JavaScript Authorization

Sample Project

Download this sample project configured with your Auth0 API Keys.

Many identity providers will supply access claims (such as roles or groups) with the user. You can request these in the token by setting scope: openid roles or scope: openid groups. However, not every identity provider supplies this type of information. Fortunately, Auth0 has an alternative, which is to create a rule for assigning different roles to different users.

NOTE: This tutorial assumes that you have already completed the rules tutorial and that you know how to implement a basic rule in your app.

Create a Rule to Assign Roles

First, create a rule that assigns users to either an admin role or a single user role. Go to the New Rule page in the Auth0 dashboard and select the Set Roles to a User template under Access Control.

By default, this rule will assign the user an admin role if the user’s email contains @example.com. Otherwise, the user will be assigned a regular user role.

You can modify this line in the default script to change the domain name to one suitable for your setup:

if (user.email.indexOf('@example.com') > -1)

NOTE: You can set roles other than admin and user and you may customize the rule as needed.

Restrict a Route Based on User's Roles

To restrict access to certain routes, create a function that handles conditionally allowing or disallowing access to routes based on the user's role.

// app.js

var route = function() {

  var id_token = localStorage.getItem('id_token');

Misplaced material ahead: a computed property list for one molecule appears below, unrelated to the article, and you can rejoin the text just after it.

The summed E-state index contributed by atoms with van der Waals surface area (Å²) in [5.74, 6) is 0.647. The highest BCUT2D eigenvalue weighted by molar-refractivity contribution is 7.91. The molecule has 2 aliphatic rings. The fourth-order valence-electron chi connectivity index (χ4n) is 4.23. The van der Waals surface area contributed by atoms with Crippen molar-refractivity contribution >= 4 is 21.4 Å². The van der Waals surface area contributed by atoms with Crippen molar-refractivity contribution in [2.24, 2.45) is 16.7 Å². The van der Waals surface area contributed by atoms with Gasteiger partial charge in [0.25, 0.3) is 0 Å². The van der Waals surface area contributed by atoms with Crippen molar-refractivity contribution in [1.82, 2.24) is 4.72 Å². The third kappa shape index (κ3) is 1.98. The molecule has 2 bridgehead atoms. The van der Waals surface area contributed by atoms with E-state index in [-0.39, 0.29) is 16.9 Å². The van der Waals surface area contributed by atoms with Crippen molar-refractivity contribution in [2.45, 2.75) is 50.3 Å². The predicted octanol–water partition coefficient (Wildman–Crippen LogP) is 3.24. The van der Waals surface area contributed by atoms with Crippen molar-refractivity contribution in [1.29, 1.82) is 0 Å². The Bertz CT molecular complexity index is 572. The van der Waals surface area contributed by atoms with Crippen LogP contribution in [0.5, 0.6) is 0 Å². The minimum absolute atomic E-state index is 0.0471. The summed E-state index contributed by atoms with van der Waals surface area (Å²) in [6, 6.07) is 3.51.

var current_location = window.location.pathname;

  if (id_token) {

    var profile = JSON.parse(localStorage.getItem('profile'));

    switch(current_location) {
      case "/":
        hide(document.getElementById('btn-login'));
        show(document.getElementById('btn-logout'));
        if (isAdmin(profile)) show(document.getElementById('btn-go-admin'));
        if (isUser(profile)) show(document.getElementById('btn-go-user'));
        break;
      case "/user.html":
        if (true != isUser(profile)) {
          window.location.href = "/";
        } else {
          show(document.querySelector('.container'));
          show(document.getElementById('btn-logout'));
          document.getElementById('nickname').textContent = profile.nickname;
        }
        break;
      case "/admin.html":
        if (true != isAdmin(profile)) {
          window.location.href = "/";
        } else {
          show(document.querySelector('.container'));
          show(document.getElementById('btn-logout'));
          document.getElementById('nickname').textContent = profile.nickname;
        }
        break;
    };
  } else { // user is not logged in.
    // Call logout just to be sure our local session is cleaned up.
    if ("/" != current_location) {
      logout();
    }
  }
};

// ...

var hide = function(element) {
  element.style.display = "none";
};

var show = function(element) {
  element.style.display = "inline-block";
};

route();

The route function checks to determine whether the user is authenticated and then checks to see if he/she is an admin or user by employing the isAdmin and isUser functions, respectively. This method checks if the roles attribute of app_metadata added by the rule contains either admin or user.

// app.js

var isAdmin = function(profile) {
  if (profile &&
      profile.app_metadata &&
      profile.app_metadata.roles &&
      profile.app_metadata.roles.indexOf('admin') > -1) {
    return true;
  } else {
     return false;
  }
};

var isUser = function(profile) {
  if (profile &&
      profile.app_metadata &&
      profile.app_metadata.roles &&
      profile.app_metadata.roles.indexOf('user') > -1) {
    return true;
  } else {
     return false;
  }
};

Now, if the user logs in with an email that contains @example.com, they will be allowed to access the /admin route. Otherwise, the user will only be allowed to access / and /user.

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7. Rules
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